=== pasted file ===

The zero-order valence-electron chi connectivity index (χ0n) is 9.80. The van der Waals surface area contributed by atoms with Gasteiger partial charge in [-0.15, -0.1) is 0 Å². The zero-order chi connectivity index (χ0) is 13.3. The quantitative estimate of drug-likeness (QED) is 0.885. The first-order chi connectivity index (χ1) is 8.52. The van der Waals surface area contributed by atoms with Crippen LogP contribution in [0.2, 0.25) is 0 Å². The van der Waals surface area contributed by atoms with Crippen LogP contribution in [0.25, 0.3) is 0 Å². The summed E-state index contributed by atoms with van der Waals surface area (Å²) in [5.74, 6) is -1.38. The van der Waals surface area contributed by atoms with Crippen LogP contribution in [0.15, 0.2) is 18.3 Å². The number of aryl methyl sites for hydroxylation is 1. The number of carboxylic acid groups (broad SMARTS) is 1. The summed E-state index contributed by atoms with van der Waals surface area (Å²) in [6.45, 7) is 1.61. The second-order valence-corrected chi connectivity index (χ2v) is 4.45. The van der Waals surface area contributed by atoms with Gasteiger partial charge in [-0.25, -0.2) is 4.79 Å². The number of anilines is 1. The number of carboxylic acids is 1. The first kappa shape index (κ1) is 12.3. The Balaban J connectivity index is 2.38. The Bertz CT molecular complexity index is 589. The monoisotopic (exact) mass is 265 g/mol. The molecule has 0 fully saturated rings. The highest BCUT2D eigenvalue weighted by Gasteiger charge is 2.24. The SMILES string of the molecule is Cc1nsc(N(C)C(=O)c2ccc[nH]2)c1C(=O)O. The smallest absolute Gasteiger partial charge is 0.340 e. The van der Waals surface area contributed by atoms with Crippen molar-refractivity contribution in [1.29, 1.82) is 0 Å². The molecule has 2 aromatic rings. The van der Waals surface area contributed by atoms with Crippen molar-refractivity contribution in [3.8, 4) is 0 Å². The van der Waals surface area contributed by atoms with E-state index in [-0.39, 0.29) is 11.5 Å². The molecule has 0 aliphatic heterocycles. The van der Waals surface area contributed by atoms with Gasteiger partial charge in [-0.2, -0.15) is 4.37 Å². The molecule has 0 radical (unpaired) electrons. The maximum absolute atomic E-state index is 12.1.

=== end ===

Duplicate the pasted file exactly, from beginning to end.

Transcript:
The zero-order valence-electron chi connectivity index (χ0n) is 9.80. The van der Waals surface area contributed by atoms with Gasteiger partial charge in [-0.15, -0.1) is 0 Å². The zero-order chi connectivity index (χ0) is 13.3. The quantitative estimate of drug-likeness (QED) is 0.885. The first-order chi connectivity index (χ1) is 8.52. The van der Waals surface area contributed by atoms with Crippen LogP contribution in [0.2, 0.25) is 0 Å². The van der Waals surface area contributed by atoms with Crippen LogP contribution in [0.25, 0.3) is 0 Å². The summed E-state index contributed by atoms with van der Waals surface area (Å²) in [5.74, 6) is -1.38. The van der Waals surface area contributed by atoms with Crippen LogP contribution in [0.15, 0.2) is 18.3 Å². The number of aryl methyl sites for hydroxylation is 1. The number of carboxylic acid groups (broad SMARTS) is 1. The summed E-state index contributed by atoms with van der Waals surface area (Å²) in [6.45, 7) is 1.61. The second-order valence-corrected chi connectivity index (χ2v) is 4.45. The van der Waals surface area contributed by atoms with Gasteiger partial charge in [-0.25, -0.2) is 4.79 Å². The number of anilines is 1. The number of carboxylic acids is 1. The first kappa shape index (κ1) is 12.3. The Balaban J connectivity index is 2.38. The Bertz CT molecular complexity index is 589. The monoisotopic (exact) mass is 265 g/mol. The molecule has 0 fully saturated rings. The highest BCUT2D eigenvalue weighted by Gasteiger charge is 2.24. The SMILES string of the molecule is Cc1nsc(N(C)C(=O)c2ccc[nH]2)c1C(=O)O. The smallest absolute Gasteiger partial charge is 0.340 e. The van der Waals surface area contributed by atoms with Crippen molar-refractivity contribution in [1.29, 1.82) is 0 Å². The molecule has 2 aromatic rings. The van der Waals surface area contributed by atoms with Crippen molar-refractivity contribution in [3.8, 4) is 0 Å². The van der Waals surface area contributed by atoms with E-state index in [-0.39, 0.29) is 11.5 Å². The molecule has 0 aliphatic heterocycles. The van der Waals surface area contributed by atoms with Gasteiger partial charge in [-0.2, -0.15) is 4.37 Å². The molecule has 0 radical (unpaired) electrons. The maximum absolute atomic E-state index is 12.1.